Are baby classes over stimulating?

Cai Baby classes focus on using all of the senses to promote the parent-baby relationship and increase opportunities for you to connect with your baby or babies. It is important then that I focus on creating a calm, gentle and relaxed environment for you both to unwind and enjoy each other.

If your baby becomes overstimulated they will likely disengage, look away or become upset.

Babies are ‘generalists and hear all frequencies simultaneously so they can respond to unexpected sounds’ says Lynne Werner, professor of speech and hearing in the May edition of The Journal of the Acoustic Society of America.

Adult brains can filter out background noise, for example the washing machine or radio, to focus on the voice of the person they are communicating with - babies can’t.

Werner says ‘They [babies] don’t have the selective attention of adults and they don’t pay attention all of the time. Instead they always seem to be listening broadband or to all frequencies simultaneously … in today’s Western culture a baby is at a great disadvantage. All the noise we expose people to makes it difficult for babies. The practical lesson here is, if you are talking to a baby or reading her a story, background noise can be a problem. Turn off the television or radio’.

This is why I don't introduce anything into my classes that detracts or distracts from the baby’s focus on their parent, or the parent’s focus on their baby or babies.

Cai Baby classes are stripped back to provide the space for parents and their baby or babies to connect and communicate without being overstimulated.

Kerstin Uvnӓs Moberg says ‘When a family or another group of people does something together, touch, smell, and other senses play a natural part in their interactions.’

During Cai Baby classes we use parent vocalisations to communicate with babies. We know from research that a young baby’s favourite sound is their mother’s voice.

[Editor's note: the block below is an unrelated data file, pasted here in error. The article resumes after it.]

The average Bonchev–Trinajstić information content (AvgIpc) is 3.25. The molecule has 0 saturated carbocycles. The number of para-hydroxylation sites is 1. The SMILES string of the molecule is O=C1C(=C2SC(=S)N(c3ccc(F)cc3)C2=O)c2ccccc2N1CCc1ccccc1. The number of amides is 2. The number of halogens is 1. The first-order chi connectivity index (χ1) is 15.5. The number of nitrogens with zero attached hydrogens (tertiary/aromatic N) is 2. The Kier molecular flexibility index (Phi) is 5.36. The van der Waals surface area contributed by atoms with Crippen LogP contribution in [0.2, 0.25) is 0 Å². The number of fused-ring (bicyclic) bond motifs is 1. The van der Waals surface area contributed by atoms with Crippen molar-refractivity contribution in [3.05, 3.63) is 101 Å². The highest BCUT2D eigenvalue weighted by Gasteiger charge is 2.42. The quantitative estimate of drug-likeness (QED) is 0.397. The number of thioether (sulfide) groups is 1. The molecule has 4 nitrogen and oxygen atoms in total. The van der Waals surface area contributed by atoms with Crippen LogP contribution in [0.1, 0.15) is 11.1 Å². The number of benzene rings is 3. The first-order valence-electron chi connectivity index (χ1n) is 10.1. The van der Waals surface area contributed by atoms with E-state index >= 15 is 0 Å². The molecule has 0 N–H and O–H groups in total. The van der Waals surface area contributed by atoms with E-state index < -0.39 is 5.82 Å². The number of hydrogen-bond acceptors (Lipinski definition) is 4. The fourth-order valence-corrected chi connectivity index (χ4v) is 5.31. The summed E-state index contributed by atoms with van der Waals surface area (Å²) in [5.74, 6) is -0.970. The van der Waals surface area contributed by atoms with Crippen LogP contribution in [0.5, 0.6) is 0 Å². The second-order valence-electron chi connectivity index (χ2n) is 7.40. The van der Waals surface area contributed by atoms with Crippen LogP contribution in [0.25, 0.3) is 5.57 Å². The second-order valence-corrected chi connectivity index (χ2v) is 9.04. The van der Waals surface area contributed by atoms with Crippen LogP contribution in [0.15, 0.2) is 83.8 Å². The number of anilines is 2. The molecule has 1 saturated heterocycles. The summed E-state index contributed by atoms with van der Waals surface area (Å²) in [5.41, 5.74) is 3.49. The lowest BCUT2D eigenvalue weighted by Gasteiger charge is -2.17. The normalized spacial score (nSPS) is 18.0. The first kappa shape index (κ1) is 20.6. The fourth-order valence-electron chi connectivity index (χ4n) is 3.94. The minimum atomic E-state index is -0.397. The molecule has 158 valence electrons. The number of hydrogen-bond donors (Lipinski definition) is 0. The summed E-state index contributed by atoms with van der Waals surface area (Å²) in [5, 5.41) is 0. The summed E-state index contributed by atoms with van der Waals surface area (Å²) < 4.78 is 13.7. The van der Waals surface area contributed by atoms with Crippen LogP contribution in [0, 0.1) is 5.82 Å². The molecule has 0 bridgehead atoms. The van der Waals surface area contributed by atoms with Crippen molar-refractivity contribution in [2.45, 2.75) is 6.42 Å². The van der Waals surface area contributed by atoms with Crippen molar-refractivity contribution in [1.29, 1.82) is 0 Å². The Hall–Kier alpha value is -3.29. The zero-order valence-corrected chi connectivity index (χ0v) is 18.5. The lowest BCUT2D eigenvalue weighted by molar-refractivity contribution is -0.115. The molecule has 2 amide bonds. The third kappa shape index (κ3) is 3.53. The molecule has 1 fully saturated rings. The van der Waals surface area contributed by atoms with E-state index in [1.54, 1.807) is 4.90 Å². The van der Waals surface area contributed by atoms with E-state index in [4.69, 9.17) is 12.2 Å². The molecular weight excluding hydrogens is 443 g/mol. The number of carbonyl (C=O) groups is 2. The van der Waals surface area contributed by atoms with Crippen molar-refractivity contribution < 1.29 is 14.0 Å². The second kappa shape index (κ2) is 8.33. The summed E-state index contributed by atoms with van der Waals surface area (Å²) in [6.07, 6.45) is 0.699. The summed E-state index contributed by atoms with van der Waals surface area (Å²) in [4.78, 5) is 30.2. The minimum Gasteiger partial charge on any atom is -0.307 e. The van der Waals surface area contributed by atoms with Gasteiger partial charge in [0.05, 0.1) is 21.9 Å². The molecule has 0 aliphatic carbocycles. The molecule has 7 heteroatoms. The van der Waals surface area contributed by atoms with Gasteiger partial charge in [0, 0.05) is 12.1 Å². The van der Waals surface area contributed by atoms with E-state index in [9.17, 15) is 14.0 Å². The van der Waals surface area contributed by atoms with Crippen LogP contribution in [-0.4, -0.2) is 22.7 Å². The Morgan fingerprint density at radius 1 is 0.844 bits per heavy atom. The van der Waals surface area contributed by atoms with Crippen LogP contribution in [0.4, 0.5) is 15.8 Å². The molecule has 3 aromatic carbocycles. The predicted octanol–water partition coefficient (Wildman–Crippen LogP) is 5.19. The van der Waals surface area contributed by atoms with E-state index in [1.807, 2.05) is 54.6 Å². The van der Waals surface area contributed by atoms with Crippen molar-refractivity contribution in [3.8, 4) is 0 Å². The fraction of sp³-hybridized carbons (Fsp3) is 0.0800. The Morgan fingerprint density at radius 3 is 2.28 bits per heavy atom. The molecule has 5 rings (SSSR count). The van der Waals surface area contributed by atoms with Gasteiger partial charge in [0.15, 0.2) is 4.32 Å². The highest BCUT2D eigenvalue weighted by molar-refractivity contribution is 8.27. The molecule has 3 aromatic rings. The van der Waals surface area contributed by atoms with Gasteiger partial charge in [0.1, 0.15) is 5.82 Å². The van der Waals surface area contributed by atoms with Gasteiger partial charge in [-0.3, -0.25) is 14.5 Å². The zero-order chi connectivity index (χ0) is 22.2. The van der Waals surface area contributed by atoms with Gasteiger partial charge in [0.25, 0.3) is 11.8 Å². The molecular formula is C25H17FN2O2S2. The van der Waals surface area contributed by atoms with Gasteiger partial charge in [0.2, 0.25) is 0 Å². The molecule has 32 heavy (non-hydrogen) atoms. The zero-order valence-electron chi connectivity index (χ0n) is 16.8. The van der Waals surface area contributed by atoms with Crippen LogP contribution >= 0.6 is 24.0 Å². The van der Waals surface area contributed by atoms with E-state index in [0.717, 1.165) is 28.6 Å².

I encourage parents not to wear scents, and I never wear perfume when running classes. The olfactory system is often ignored, but smell plays an important part in the dance of building an attachment. Smell is also a stimulant.

We make eye contact, which we know plays an important role in helping parents understand their baby’s unique language and individual cues.

Are classes too stimulating?

Touch is the first sense we develop and is such an important one for communicating love.

Touch can be very stimulating and babies need to develop a tolerance over a period of time to the stimulation of touch combined with sound, smell and visual stimuli. The IAIM 5 week baby massage programme I teach is designed to support the gradual introduction of stimulation in an easy, calm and fun way.

Through nurturing touch oxytocin production increases in both the parent and the baby during baby massage and baby yoga. The levels of cortisol – the stress hormone – decreases in both the parent and their baby, creating calm.

Oxytocin has the ability to stimulate the secretion of growth hormones, lower blood pressure and pulse rate, reduce the level of stress hormones and promote learning and a feelings of calm. It is commonly called the ‘love hormone’ as it is believed to promote a loving bond between a parent and their baby and it plays a crucial role in labour and birth and also breast-feeding.

Ashley Montagu says ‘The communications we transmit through touch constitute the most powerful means of establishing human relationships, the foundation of experience’.

Baby massage and baby yoga are not treatments or therapy, but a wonderful way to spend time with your baby. With a calm class, there can be a mindful connection between parents and babies. Parents and babies can enjoy quality time and have fun together. Just the parent, their baby, some oil for massage, and a cup of tea. That is all that is needed.

I’ll end with this quote from Kerstin Uvnӓs Moberg ‘…all of our senses are constantly involved in interpreting our immediate environment. If we sense it to be threatening and dangerous, our fight or flight reaction is evoked; but if we interpret it to be pleasant and peaceful, we have a response of calm and connection’.

Cheryl Titherly
Certified Infant Massage Instructor with IAIM
Cai Baby Massage       @caibabysussex

Blog originally written for the ABC Magazine, Winter Edition 2018.